Wednesday, August 27, 2008

A historic moment and lesson learned

How can I stay cranky on a day like this? I just listened to the official nomination of Barack Obama on the Sirius Satellite Convention Channel. It was inspiring, historic, moving...I cried. Here's the video:




You know what made it most moving? The satellite radio channel simply broadcasts the convention, without comment by talking heads. So, I listened and felt what I felt. It was great.


Of course, when I got home and turned on MSNBC, there was Pat Buchanan lamenting the "phoniness" of Democratic unity and Andrea Mitchell trying to wrest some drama from a Hillary Clinton supporter. The MSM is useless, I tell you. And, as we learned this morning, they make me a little angry. I'm dedicated to watching the rest of the convention on CSPAN or PBS. Keith Olbermann, I love you, but even you are getting on my nerves with your blowhardiness this week. Thank God for Rachel Maddow.


I even have a little love for Hillary Clinton tonight, after months of harboring ill feelings. It must have been hard, what she did today. It's not that I don't still think the things I said this morning are true. But it's over. I'm tired. Hate is so much more exhausting than hope.

What we deserve (A rant, I know.)

It's the week of the Democratic National Convention and I should be feeling all uplifted and energized. Instead, I'm feeling less than hopeful. I know it's probably because I've had an overdose of punditry and prognostication. I've heard from one too many angry PUMA's. I mistakenly caught a few minutes of "Morning Jackass" on MSNBC. And then I read the disappointing Daily Tracking Poll that showed McCain +2. (How can it be so close?) Ugh, I need a good word people.

Can you indulge a stream of consciousness rant?

The lunatic fringe



This...is lunacy. There has been much talk about Obama and the cult of personality, but the behavior of some of Hillary Clinton's alleged supporters proves that the Senator from Illinois is not the only one who attracts blind devotion. (I say alleged, because I'm not so sure that some of these people aren't Republican operatives putting on a show.) There's no talking to folks like the unholy trinity who spoke to Chris Matthews on Monday and proclaimed Obama a "registered Muslim." But this woman, I want to shake and say: Clinton and Obama have nearly identical platforms, why must the Democratic candidate perform a song and dance to convince you get off your ass and vote. YOU, especially. People gave their lives less than 50 years ago (long after "women" had the right to vote) to get the government to recognize your right to participate in the democratic process. And your stupid ass is planning to stay home unless Barack Obama does...what? What do you want?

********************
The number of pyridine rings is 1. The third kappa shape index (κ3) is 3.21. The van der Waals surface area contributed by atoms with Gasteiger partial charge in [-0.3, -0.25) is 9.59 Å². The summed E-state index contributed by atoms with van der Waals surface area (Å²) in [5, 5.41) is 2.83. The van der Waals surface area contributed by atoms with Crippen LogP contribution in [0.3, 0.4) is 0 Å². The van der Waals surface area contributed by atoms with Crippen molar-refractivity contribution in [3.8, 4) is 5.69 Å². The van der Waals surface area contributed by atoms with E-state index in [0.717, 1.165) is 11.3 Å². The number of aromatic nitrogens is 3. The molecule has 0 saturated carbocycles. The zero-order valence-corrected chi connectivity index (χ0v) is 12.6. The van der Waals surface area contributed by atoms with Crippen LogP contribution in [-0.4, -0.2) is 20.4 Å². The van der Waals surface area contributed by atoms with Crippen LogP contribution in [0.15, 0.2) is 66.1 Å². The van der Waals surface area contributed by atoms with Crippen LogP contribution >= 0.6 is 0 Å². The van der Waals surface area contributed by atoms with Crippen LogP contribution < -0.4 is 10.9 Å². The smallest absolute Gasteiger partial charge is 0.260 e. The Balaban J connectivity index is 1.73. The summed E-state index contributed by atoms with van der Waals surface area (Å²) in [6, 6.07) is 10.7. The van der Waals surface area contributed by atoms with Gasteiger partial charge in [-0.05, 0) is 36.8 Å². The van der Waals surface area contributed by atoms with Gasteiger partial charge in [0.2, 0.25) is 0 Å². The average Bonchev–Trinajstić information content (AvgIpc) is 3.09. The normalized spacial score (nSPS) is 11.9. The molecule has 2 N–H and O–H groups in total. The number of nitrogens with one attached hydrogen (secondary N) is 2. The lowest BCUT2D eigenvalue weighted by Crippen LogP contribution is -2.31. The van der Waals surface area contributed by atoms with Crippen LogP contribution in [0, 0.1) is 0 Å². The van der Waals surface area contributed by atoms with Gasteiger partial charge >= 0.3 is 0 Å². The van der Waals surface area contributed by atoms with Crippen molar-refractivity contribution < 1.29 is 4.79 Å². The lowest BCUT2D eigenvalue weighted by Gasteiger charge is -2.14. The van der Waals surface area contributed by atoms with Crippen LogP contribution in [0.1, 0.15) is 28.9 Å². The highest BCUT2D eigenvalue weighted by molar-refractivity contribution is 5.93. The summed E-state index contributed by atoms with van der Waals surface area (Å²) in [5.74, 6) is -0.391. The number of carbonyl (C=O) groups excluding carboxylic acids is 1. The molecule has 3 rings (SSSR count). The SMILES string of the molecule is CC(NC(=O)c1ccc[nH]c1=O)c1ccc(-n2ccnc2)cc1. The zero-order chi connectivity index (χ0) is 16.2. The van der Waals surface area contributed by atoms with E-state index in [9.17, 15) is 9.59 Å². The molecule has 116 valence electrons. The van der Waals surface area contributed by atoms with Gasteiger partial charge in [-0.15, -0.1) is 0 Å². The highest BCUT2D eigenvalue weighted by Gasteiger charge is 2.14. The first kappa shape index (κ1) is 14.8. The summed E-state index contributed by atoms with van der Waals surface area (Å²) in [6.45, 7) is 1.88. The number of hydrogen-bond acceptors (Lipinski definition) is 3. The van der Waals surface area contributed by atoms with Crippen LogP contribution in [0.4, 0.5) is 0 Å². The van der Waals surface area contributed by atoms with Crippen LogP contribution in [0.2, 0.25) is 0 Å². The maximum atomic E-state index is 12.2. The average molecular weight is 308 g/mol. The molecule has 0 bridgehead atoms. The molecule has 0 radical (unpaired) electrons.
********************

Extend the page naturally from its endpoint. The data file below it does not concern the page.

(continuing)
I hate the whole subtext of the PUMA argument, which seems at once gender and race biased. As I said in a previous post:

The course of Hillary Clinton's campaign makes me uncomfortable as a woman, who was raised by both of my parents to believe that I could do anything, but never told that, when competing in a male-dominated world, I should be treated with delicacy. And it makes me uncomfortable as an African American, because what I also see hiding behind the idea of Hillary Clinton as the wronged woman is privilege and entitlement. There is this idea that Clinton is owed the presidential spot. It is her time. Obama is just a potential affirmative action hire, unqualified and slick, poised to steal what is hers. Read more...


The hubris of the Clintons

So, Hillary Clinton gave a great speech last night. She positively shone. But did she give a speech that put the chosen candidate--Barack Obama--first? Gustogirl, a commenter on Daily Kos, nailed exactly what I thought about Hillary Clinton's much-vaunted speech at the Democratic National Convention in Denver:
    1. She should have talked less about herself (and the Clintons) and more about Obama.
    2. Now was not the time to talk about her friendship with McCain.
    3. She should have taken this opportunity to refute the use of her statements against Obama in McCain ads.
    4. She should have addressed the judgment vs experience issue that she exploited and that the McCain campaign is now using her to exploit.
    5. She had the opportunity to separate herself from PUMA and didn't utilize it. At the very least, she should have addressed them directly and removed herself from their cause with a very direct statement.
    6. Her kind words toward Michelle were token. It was if she herself dismissed and denigrated the role of the First Lady because it wasn't enough for her. There was something dismissive in how she did it.
Meanwhile, Hillary's brother has been meeting with McCain. Oh, and Bill. Bill...Bill...Bill. Bill is still talking shit:



It seems that the former president's ring has not been kissed properly: